Saturday, January 28, 2012

Arriving at peace with the things we lose.

Since I posted about losing my pendant a few months ago, I have been touched by all the people who inquired about how I was doing and how my hunt was going. You guys. Thank you. Seriously, for such a rough ride, it has truly been comforting to have people let me know they cared about something I was afraid people would find so materialistic and inconsequential. The stories people shared with me about their own touchstones and the things they've lost over the years will be carried in my heart.

My necklace.

My original relic pendant, photo taken several years ago.

As for my own journey, it has had its ups and downs. After I wrote the original post about losing the Padre Pio relic, I tried to brainstorm ideas that would help me cope with this thing I was not only grieving for, but felt embarrassed to be grieving for. I scoured the internet, set up all sorts of Google alerts and eBay alerts, contacted vintage jewelry and religious medal dealers. I genuinely feel I reached the end of the internet, which was both disappointing and weird.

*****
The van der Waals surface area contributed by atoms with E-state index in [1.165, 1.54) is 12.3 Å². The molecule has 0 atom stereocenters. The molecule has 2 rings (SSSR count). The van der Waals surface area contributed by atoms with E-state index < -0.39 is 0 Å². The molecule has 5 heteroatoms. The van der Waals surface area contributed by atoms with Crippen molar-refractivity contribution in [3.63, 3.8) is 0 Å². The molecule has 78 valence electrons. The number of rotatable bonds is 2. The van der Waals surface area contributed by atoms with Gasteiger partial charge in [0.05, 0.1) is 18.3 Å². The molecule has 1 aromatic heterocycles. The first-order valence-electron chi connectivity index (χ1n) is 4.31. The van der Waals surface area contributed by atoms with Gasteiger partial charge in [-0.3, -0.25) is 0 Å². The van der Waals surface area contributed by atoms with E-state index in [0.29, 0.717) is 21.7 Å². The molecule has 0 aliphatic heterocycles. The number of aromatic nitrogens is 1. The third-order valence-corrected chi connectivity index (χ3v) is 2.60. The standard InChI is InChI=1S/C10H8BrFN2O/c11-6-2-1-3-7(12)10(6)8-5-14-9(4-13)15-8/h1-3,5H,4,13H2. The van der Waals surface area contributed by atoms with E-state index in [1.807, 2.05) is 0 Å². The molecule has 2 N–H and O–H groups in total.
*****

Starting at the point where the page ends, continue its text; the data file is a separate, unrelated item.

(I thought the end of the internet would be like the end of the rainbow, only instead of a pot of gold it would probably have ended at 4chan. [If you know what 4chan is, I'm sorry. (If you DON'T know what 4chan is, don't google it. [Seriously, don't. (OMG, WHY DIDN'T YOU LISTEN TO ME?)])]).

In the beginning I only ever did find the two mates I mentioned, one belonging to the blogger who found one at a flea market last year and one on the "Sold" section of an obscure vintage jewelry website. I never heard back from the latter, but the former turned out to be a sweetheart who pitied my plight. She was even open to potentially taking her relic to a local jeweler if I was able to find one skilled enough to replicate it without harming the original.

El Hub was amazing during this time. Making a replica was even his idea, the smartie pants. And man oh man, he didn't even blink when I came to him after a few days and announced I thought I wanted to get a tattoo of my relic. He LOATHES tattoos, and his response was for me to do what I needed to do. Guys, that's HUGE. And back off, he's mine, I'm keeping him.